Neuronal CRMP2 phosphorylation inhibition by the flavonoid, naringenin, contributes to the reversal of spinal sensitization and arthritic pain improvement

Yue Peng Jiang, Song Wang, Wei Dong Lai, Xue Qing Wu, Yan Jin, Zheng Hao Xu, Aubin Moutal, Rajesh Khanna, Ki Duk Park, Zhi Ming Shan, Cheng Ping Wen, Jie Yu

Research output: Contribution to journalArticlepeer-review

Abstract

Background: Rheumatoid arthritis patients usually suffer from arthritic chronic pain. However, due to an incomplete understanding of the mechanisms underlying autoimmune disorders, the management of arthritic pain is unsatisfactory. Here, we investigated the analgesic effect and underlying mechanism of the natural flavonoid naringenin (NAR) in collagen-induced arthritis (CIA) pain. Methods: NAR was injected (i.p.) once per day for 42 days after initial immunization, and rats were sacrificed on the 28th (the 21st day after final immunization, PID 21) and 42nd days (PID 35). The inflammatory factors, central sensitization indicators, and CRMP2 phosphorylation, as well as the anti-rheumatoid activity and analgesic effect of NAR, were further investigated. Results: We found that NAR decreased the arthritis score and paw swelling, as well as the mechanical and thermal pain. The immunofluorescence results also showed a dose dependent effect of NAR on reducing the expressions of spinal cFos, IBA-1, and GFAP on the 28th (PID 21) and 42nd day (PID 35). NAR decreased the phosphorylation of CRMP2 S522 and the expression of the kinase CDK5 in the spinal dorsal horn, but pCRMP2 Y479 was unchanged. In addition, CRMP2 was co-localized with NEUN, but not IBA-1 or GFAP, indicating the involvement of neural CRMP2 phosphorylation in CIA-related pain. Finally, CRMP2 S522 phosphorylation selective inhibitor (S)-lacosamide also alleviated arthritic pain. Conclusions: Taken together, our results demonstrate that NAR alleviates inflammation and chronic pain in CIA model, which might be related to its inhibition of neuronal CRMP2 S522 phosphorylation, potentially mitigating the central sensitization. Our study provide evidence for the potential use of NAR as non-opioid-dependent analgesia in arthritic pain.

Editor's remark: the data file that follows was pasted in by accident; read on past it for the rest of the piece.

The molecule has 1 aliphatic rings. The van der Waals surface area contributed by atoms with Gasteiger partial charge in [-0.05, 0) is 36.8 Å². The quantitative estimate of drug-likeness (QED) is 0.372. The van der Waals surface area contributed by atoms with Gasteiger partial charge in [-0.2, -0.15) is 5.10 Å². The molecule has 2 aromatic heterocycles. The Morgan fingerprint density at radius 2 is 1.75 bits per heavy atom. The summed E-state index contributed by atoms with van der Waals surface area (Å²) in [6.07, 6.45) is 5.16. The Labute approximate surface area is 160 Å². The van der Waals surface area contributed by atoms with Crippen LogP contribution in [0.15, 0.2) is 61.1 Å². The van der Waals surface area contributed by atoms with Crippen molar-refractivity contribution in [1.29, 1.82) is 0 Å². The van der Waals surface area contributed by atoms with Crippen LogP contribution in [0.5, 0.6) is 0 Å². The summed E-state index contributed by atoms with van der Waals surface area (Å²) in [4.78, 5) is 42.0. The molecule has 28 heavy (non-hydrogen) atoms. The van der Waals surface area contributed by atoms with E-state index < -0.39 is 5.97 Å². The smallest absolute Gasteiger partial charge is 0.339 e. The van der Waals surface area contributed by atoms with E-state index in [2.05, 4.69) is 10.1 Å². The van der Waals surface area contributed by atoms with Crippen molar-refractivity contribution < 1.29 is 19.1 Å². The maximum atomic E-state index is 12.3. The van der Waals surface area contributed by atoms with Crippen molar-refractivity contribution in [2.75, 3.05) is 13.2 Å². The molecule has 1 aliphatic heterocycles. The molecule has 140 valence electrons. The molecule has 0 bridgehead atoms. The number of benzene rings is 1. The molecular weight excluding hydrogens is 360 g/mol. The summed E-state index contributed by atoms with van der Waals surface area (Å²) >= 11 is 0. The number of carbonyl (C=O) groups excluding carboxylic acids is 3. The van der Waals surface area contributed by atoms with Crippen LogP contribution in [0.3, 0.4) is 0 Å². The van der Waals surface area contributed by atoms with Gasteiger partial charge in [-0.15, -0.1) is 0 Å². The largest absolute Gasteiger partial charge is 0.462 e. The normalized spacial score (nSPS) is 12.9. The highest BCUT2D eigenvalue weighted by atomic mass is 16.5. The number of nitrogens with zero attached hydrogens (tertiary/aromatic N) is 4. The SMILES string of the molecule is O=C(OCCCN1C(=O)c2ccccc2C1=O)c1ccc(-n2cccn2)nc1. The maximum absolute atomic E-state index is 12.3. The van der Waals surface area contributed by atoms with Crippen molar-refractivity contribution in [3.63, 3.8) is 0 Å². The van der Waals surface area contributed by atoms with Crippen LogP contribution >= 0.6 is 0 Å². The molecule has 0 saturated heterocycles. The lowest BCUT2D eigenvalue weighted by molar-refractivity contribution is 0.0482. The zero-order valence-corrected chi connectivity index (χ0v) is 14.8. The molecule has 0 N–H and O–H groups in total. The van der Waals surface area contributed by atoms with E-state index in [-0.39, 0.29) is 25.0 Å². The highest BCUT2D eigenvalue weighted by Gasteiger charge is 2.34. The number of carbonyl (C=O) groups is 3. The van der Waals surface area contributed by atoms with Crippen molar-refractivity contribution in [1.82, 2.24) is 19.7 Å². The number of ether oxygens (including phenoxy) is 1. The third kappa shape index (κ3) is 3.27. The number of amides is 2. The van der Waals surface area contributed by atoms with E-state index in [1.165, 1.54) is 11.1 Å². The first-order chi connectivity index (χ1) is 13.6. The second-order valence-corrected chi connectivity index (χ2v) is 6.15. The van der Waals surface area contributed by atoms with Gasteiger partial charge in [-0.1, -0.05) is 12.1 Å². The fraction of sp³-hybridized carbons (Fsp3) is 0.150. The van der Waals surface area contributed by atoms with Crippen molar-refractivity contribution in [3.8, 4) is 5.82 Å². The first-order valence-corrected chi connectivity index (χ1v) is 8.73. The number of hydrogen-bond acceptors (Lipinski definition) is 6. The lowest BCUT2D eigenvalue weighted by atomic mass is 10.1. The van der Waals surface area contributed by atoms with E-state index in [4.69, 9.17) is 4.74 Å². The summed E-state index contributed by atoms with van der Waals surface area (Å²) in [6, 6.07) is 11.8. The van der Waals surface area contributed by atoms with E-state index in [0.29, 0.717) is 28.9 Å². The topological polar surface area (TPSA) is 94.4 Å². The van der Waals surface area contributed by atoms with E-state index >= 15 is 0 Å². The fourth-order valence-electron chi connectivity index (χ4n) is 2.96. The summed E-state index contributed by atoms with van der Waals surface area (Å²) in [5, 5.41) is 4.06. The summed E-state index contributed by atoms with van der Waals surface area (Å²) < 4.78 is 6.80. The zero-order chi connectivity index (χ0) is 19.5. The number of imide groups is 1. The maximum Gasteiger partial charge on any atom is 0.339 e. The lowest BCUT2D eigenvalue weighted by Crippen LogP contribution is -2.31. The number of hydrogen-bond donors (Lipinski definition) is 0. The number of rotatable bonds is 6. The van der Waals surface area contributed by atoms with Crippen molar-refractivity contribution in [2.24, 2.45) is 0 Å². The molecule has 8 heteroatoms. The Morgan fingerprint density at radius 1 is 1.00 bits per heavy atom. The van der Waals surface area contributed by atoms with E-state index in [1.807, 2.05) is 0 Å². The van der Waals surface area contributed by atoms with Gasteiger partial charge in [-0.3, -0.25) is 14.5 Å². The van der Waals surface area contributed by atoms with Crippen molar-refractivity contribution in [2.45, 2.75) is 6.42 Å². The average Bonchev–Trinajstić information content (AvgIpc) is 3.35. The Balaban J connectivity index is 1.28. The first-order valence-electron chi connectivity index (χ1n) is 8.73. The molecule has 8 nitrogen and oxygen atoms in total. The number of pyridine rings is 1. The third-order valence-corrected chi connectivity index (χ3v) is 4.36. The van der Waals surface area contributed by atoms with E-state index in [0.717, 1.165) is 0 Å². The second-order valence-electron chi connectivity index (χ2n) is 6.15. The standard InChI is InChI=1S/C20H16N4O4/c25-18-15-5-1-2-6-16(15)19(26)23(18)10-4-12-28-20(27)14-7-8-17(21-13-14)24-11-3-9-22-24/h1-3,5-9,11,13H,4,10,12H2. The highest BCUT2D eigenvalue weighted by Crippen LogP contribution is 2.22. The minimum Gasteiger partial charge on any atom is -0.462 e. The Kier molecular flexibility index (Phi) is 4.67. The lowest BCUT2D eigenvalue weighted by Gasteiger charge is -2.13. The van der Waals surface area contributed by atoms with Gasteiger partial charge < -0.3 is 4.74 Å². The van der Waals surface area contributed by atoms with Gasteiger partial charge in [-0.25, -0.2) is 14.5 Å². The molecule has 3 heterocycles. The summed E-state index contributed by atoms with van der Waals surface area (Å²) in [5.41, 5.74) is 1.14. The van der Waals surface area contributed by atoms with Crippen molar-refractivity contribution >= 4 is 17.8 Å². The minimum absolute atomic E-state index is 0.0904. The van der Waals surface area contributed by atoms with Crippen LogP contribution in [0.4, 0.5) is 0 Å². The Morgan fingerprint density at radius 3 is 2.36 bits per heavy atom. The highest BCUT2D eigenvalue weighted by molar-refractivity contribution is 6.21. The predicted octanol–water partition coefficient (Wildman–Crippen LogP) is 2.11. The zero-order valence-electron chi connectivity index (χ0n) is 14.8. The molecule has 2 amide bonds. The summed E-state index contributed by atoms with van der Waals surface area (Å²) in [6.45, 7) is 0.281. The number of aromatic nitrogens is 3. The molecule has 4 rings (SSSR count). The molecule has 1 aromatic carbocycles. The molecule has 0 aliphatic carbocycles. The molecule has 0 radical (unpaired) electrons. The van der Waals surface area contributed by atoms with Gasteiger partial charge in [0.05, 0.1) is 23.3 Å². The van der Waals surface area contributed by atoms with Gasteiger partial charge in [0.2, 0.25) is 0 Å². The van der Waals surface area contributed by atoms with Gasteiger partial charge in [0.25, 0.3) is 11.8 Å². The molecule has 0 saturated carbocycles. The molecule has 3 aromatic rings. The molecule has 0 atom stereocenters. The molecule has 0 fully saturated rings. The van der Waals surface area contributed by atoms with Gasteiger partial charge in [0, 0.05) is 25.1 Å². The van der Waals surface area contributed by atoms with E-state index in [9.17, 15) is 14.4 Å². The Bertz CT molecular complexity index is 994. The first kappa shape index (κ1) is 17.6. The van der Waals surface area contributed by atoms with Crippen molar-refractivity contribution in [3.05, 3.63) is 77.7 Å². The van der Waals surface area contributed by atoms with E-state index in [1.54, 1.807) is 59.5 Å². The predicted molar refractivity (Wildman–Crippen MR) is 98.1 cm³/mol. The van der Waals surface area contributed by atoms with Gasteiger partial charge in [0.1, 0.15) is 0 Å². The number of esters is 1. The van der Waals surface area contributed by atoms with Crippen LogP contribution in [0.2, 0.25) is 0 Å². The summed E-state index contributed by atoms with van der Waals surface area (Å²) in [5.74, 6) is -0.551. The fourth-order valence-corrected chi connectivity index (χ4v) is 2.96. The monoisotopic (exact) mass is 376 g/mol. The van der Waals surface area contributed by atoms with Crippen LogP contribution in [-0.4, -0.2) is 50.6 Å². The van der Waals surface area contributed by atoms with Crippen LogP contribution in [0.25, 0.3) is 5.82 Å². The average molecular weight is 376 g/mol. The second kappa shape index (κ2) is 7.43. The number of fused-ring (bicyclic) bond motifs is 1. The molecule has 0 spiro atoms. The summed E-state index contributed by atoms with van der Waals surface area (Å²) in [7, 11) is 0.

Original languageEnglish (US)
Article number277
JournalArthritis Research and Therapy
Volume24
Issue number1
DOIs
StatePublished - Dec 2022

Keywords

  • Central sensitization
  • Chronic pain
  • CRMP2
  • Naringenin
  • Rheumatoid arthritis

ASJC Scopus subject areas

  • Rheumatology
  • Immunology and Allergy
  • Immunology

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